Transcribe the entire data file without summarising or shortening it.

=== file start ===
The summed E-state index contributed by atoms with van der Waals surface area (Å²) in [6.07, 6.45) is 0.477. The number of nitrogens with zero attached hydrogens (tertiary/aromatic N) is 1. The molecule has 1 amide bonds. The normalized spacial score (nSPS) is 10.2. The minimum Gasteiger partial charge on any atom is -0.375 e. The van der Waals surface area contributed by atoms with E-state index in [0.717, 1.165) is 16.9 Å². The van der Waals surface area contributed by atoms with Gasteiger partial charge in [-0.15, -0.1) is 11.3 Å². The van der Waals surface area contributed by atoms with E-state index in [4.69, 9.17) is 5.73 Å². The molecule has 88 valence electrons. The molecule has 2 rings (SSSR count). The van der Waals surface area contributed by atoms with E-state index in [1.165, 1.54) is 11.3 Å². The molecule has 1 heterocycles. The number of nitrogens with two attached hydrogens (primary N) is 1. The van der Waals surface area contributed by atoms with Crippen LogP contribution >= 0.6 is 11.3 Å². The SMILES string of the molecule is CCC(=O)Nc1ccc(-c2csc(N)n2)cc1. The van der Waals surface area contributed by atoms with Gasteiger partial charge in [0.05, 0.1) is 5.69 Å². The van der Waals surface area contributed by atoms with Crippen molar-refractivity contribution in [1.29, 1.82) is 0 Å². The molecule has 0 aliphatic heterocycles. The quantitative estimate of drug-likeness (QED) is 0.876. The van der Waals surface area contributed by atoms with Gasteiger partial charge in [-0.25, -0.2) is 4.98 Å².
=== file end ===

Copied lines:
The summed E-state index contributed by atoms with van der Waals surface area (Å²) in [6.07, 6.45) is 0.477. The number of nitrogens with zero attached hydrogens (tertiary/aromatic N) is 1. The molecule has 1 amide bonds. The normalized spacial score (nSPS) is 10.2. The minimum Gasteiger partial charge on any atom is -0.375 e. The van der Waals surface area contributed by atoms with E-state index in [0.717, 1.165) is 16.9 Å². The van der Waals surface area contributed by atoms with Gasteiger partial charge in [-0.15, -0.1) is 11.3 Å². The van der Waals surface area contributed by atoms with E-state index in [4.69, 9.17) is 5.73 Å². The molecule has 88 valence electrons. The molecule has 2 rings (SSSR count). The van der Waals surface area contributed by atoms with E-state index in [1.165, 1.54) is 11.3 Å². The molecule has 1 heterocycles. The number of nitrogens with two attached hydrogens (primary N) is 1. The van der Waals surface area contributed by atoms with Crippen LogP contribution >= 0.6 is 11.3 Å². The SMILES string of the molecule is CCC(=O)Nc1ccc(-c2csc(N)n2)cc1. The van der Waals surface area contributed by atoms with Gasteiger partial charge in [0.05, 0.1) is 5.69 Å². The van der Waals surface area contributed by atoms with Crippen molar-refractivity contribution in [1.29, 1.82) is 0 Å². The molecule has 0 aliphatic heterocycles. The quantitative estimate of drug-likeness (QED) is 0.876. The van der Waals surface area contributed by atoms with Gasteiger partial charge in [-0.25, -0.2) is 4.98 Å².